New Developments in Alzheimer’s Disease Therapeutics
R. Scott Turner, PhD, MD Memory Disorders Program, MedStar Georgetown University Hospital
Nov. 18, 2021
On June 7, 2021 the FDA granted accelerated approval of the anti-amyloid antibody aducanumab (Aduhelm, Biogen). This approval was based on reduction of amyloid load in the brains of treated individuals with mild cognitive impairment (MCI) or mild dementia due to Alzheimer’s disease (AD). Almost 20 years have passed since thelast new drug was FDA-approved for the treatment of AD (memantine, Namenda®).
While controversial, Aduhelm’s approval represents a milestone in AD therapeutics – the first disease-modifying treatment available for prescription use. The initial approval was for individuals with AD (a very broad indication). However, this was revised July 8 to more closely match the population in the two phase 3 studies (EMERGE and ENGAGE) leading to its approval – namely, individuals with MCI or mild dementia due to AD (a much narrower indication).
According to the amyloid hypothesis of AD, plaque reduction is considered likely to predict clinical benefits. Actual benefits, however, have been inconclusive, with conflicting results from EMERGE and ENGAGE. Therefore, the question of clinical benefits of Aduhelm remains unanswered. This controversy – in combination with the significant risk of side effects and the lack of third-party coverage by Medicare and otherhealth insurance carriers – has resulted in less than enthusiastic utilization of this newly-available treatment. Major medical centers including MedStar Georgetown University Hospital declined adding Aduhelm to their pharmacy formularies.
Aduhelm has significant risks including excessive inflammation and swelling of the brain (ARIA-E, or amyloid-related imaging abnormality-edema) and hemorrhages – typically microhemorrhages (ARIA-H or amyloid-related imaging abnormality-hemorrhagic). While usually asymptomatic and detected only by MRI, these side effectsmay lead to new symptoms such as headache, worsening confusion, dizziness, visual disturbances, nausea, seizure(s), and in one case, death due to ARIA-E. Symptomatic ARIA requires either temporary or permanent discontinuation of treatment, with resolution of ARIA-E requiring several weeks to months. ARIA-E may also be recurrent, with one individual having six distinct episodes (separated in time and brain region affected). The risk of ARIA increases with dosage and is decreased by slowly ramping up the monthly dose (as approved).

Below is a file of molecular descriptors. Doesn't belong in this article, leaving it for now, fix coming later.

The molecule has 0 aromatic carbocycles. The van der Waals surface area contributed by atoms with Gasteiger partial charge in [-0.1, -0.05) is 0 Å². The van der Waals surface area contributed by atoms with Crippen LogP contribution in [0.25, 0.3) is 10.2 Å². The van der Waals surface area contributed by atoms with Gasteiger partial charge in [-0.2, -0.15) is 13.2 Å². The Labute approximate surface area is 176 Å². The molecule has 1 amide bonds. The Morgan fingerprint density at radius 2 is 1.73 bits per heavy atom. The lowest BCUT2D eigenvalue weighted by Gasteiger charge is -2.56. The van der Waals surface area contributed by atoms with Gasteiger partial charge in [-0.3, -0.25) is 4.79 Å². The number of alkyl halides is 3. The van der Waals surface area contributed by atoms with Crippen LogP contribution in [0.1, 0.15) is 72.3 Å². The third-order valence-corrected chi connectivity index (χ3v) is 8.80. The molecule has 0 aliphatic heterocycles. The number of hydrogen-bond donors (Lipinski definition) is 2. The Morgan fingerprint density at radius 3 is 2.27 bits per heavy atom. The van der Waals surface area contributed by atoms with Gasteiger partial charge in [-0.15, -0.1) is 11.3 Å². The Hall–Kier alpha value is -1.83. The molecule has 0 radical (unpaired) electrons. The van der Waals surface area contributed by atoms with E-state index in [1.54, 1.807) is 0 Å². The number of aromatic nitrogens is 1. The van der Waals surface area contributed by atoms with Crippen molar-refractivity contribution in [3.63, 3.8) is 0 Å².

Recommendations regarding what characteristics make a patient appropriate to receive Aduhelm include:
- A diagnosis of MCI or mild dementia due to AD
- Cognitive tests with performance scores of 21-30 on the Mini Mental State Examination (MMSE) or 17-30 on the Montreal Cognitive Assessment (MoCA).
- Amyloid positive by cerebrospinal fluid (CSF) testing or by a PET scan of the brain (within 1 year)
- Medically and psychiatrically stable, no organ failure, and no active cancer (low grade basal and squamous cell carcinomas excepted)
- Not on blood thinners (anticoagulants) and no blood clotting disorders
- Testing for ApoE genotype is optional but recommended. The risk of ARIA is higher in ApoE4 carriers.
- Brain MRI (within 1 year) with no large hemorrhage(s) or ischemic stroke(s) and a maximum of 4 microhemorrhages
- Patient and care partner recognize the requirement of monthly intravenous infusions and understand expectations (not improvement but slowing of decline)
- Willing to obtain regular MRI scans
Biogen is collecting additional data in an ongoing open-label (no placebo) study of Aduhelm (EMBARK) for individuals who were enrolled in prior trials. A new study announced by Biogen will collect real-world experience with Aduhelm post-approval (iCARE AD) and a Phase 4 study (mandatory for accelerated FDA-approval) is in the planning stages. The next question is whether Medicare will cover Aduhelm – a decisionanticipated January 2022 (becoming effective in April). In the meantime, competing anti-amyloid antibodies to treat AD are now following the same regulatory pathway.